Variations on a Post

5 08 2010

This post comes as a result of my having browsed The tutorial is very easy to follow as it clearly describes the syntax for submitting data via the POST method, using two different PHP extensions, ext/curl and pecl_http. I eagerly awaited the moment that I would take the different code snippets out for a test-drive.

The first bit I decided to try out was the curl snippet. I’ve used PHP’s curl extension before. In fact, I wrote an entire article about it for php|architect (see the February 2010 issue). What caught my attention was that the code involved having PHP/CURL post to an XMLRPC service at Flickr. I was intrigued to see how this would work.

Unfortunately, I was unable to make the code perform as I had hoped. There is a minor typo such that the line that contains a variable $curl should instead have $ch. But, that is hardly a stumbling block and easy to fix. The fact that the $xml variable is used without being set to any meaningful value for the xmlrpc service at flickr is an issue, but even that in the big picture is just a small hurdle.

However, after some investigation, I realized that flickr had probably made some changes in their web services. I needed to revise the code so that instead of using flickr’s xmlrpc service to execute the test.echo function, I would use the rest service. But, I can still use curl to post data to it, as you will see shortly.

$url = '';
$data = array("method" => "flickr.test.echo",
           "foo"    =>  "bar",
	   "format" => "rest",
	   "api_key" => "your api number goes here");
$qs = http_build_query($data);	  

In order to have the data posted to the above-indicated url, I create the query string with the necessary key/value pairs that flickr’s test.echo function needs and include the optional pair foo/bar. Note that the data is urlencoded, too.

Then, I go ahead and create a curl session, passing in the url as a parameter. I declare the $response before using it to avoid parser error messages.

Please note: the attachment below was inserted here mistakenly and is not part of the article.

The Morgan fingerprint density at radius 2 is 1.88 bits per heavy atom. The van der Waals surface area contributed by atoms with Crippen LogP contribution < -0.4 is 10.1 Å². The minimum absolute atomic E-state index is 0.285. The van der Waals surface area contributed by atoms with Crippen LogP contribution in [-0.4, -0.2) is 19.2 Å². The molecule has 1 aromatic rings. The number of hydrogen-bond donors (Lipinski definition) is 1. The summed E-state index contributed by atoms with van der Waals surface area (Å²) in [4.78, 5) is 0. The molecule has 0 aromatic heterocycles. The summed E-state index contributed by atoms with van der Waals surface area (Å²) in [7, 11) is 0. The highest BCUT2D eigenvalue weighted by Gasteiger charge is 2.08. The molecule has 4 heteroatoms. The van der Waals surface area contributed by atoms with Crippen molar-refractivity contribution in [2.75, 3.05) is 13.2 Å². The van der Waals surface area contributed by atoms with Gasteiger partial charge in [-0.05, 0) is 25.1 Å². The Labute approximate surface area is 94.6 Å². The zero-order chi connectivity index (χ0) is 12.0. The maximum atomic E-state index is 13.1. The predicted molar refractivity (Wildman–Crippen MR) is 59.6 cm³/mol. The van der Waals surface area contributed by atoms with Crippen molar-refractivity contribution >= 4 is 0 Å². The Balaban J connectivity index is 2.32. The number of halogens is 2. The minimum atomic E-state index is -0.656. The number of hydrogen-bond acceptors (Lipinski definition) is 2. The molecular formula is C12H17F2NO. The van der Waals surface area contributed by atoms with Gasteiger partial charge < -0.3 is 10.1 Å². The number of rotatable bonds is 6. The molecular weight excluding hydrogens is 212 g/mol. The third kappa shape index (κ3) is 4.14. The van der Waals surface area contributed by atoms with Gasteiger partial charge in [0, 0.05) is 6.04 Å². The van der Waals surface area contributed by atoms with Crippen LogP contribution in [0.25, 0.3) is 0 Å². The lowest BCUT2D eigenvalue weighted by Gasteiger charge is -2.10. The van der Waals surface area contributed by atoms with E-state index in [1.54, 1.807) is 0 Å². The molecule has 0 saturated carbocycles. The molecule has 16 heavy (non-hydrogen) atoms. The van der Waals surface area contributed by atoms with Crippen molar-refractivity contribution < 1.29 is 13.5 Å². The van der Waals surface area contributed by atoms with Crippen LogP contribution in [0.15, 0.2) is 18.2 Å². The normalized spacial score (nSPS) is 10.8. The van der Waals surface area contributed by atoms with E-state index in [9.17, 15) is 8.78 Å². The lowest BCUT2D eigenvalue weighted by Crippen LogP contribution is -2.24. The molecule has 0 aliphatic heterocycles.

$ch = curl_init($url);
$response = '';

Next, I set some options, making sure that curl knows to send the data via POST. Instead of appending the query string to the url, I indicate to curl that the data is in the content body by providing $qs as a parameter to setting the curl option CURLOPT_POSTFIELDS, as follows:

curl_setopt($ch, CURLOPT_POST, true);
curl_setopt($ch, CURLOPT_POSTFIELDS, $qs);
curl_setopt($ch, CURLOPT_RETURNTRANSFER, true);
$response = curl_exec($ch);

To view the results, I finally make use of simplexml and use it to create such an object of the returned xml string value. Using the simplexml element’s asXML() method together with var_dump, I can quickly view the results.

$s = simplexml_load_string ($response);

The $url, $qs and $response variables above also work with the next example using pecl_http, as follows:

$response = http_post_data($url, $qs);
$body = explode("<?",$response);
echo '<?' . $body[1];

There is a more elegant way to get the content body from the response, if you use pecl_http’s classes. This is probably why I like best the last example using the class interface of the http extension along with the above indicated values for $url and $qs, as follows:

echo '<h1 style="color:violet">Response</h1>';
$request = new HTTPRequest($url, HTTP_METH_POST);
echo $request->getResponseBody();

Notice how in this last example, I have the request object invoke its setQueryData() method with respect to the query string. After that, the only thing left to do is send the request and get the response. Notice, how I don’t even need the variable $response. I simply display the results by using echo along with the request object’s getResponseBody() method.

I offer the snippets above with the caveat that flickr can change its API at any time. I should also like to suggest that you read Lorna Jane’s post, including the comments, especially since there are excellent suggestions about how to use PHP’s builtins for POSTing data.

This work is licensed under a Creative Commons License




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